You’ve all heard this one: “A car starts to depreciate the minute you drive it off the showroom floor.”
I’m not sure whether that sentiment really kept anyone from buying a brand-new car, since automobiles are objects of desire as well as utility. But, unless you’re in the market for a rare specialty car, depreciation will likely be the biggest factor in determining a used car’s worth.
We’ve written about this before, and now Consumer Reports (which of course must read this blog) has come out with recommendations for buying 2005-2009 used cars based on their depreciation—the difference between the car’s original base MSRP and a current average dealer price.
The article lists the top five cars by depreciation in ten categories—small cars, SUVs, family cars, etc., plus categories for coupes and convertibles. To make the list, cars had to be good performers, better than average in safety, and at least average in reliability.
So, what are the surprises? Not too many, except for the spread between luxury cars and their lower-priced brethren.
The high-mileage (66,000) 2005 cars depreciated most, naturally, and of these the biggest losers in value were luxury cars. An E-Class Mercedes wagon, costing $82,600 when new, could now be bought from Dealer X for $27,050, a depreciation of 67 percent.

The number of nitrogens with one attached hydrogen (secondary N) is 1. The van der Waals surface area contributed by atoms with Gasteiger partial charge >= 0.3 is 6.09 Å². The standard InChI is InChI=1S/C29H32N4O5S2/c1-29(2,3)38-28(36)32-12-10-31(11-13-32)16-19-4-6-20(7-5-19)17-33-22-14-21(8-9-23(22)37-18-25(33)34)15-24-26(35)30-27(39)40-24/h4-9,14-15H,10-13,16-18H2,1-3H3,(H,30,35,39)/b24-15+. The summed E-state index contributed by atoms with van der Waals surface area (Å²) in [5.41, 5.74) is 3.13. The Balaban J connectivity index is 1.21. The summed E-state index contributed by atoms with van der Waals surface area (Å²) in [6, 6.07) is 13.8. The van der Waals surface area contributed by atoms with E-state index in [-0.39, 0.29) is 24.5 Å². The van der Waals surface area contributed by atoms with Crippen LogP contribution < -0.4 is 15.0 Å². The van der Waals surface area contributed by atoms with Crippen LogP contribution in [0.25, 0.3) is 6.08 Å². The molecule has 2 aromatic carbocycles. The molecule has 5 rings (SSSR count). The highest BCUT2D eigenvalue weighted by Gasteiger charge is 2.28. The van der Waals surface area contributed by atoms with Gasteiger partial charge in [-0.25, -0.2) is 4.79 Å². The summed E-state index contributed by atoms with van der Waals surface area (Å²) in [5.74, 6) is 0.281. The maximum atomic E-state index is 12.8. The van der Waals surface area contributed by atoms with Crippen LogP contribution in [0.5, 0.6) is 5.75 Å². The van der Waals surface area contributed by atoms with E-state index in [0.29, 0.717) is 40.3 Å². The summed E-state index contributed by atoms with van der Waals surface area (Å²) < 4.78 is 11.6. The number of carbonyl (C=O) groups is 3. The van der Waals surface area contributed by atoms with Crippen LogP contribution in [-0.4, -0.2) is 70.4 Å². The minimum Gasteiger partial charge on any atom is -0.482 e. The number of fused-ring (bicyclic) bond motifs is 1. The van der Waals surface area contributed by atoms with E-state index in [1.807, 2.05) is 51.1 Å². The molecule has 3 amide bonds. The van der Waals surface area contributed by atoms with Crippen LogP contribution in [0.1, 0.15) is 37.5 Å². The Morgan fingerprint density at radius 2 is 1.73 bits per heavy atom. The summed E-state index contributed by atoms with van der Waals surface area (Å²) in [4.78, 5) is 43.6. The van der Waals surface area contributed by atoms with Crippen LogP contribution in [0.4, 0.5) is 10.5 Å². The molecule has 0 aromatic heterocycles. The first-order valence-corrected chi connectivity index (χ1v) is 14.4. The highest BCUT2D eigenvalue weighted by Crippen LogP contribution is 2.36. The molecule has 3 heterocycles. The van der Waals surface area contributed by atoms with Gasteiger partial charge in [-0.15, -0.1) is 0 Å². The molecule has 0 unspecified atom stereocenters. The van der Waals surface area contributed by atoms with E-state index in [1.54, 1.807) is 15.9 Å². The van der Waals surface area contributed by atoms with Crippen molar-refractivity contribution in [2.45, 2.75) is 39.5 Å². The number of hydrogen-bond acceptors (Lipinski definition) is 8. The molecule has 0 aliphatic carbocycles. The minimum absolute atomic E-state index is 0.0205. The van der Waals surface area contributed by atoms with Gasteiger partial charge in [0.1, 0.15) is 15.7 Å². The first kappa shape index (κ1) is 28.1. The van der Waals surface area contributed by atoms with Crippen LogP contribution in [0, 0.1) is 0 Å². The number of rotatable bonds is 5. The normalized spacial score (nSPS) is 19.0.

But if you originally bought a 2009 Lexus LS 460L with 20,000 miles for $77,260, you would now pay $60,450, or 22 percent less. The same sort of spread (65-19 percent) was given for what CR calls “upscale cars,” like the Volvo S60 R and Infiniti G37.
The spread for “small cars,” like the Honda Civic EX, ranged from 51 percent for the older, high-mileage cars to 16 percent for the newer ones. Pickups held their value best, with depreciation ranging from 40 to 14 percent, oldest to newest.
Sports cars depreciated almost as much as luxury cars, from 63 to 15 percent, oldest to newest, and in fact those might be your best bargains—if the reliability factor is there. Buying a 2006 BMW Z4 roadster with 51,000 miles for $20,025 sounds pretty good to me, especially when you realize it cost $42,100 new. That’s a depreciation factor of 52 percent.
Don’t forget to use the CarGurus’ DealFinder to help you find your way through the weeds. You’ll find a new appreciation for depreciation.
Do you figure depreciation when buying a used car? How do you do it?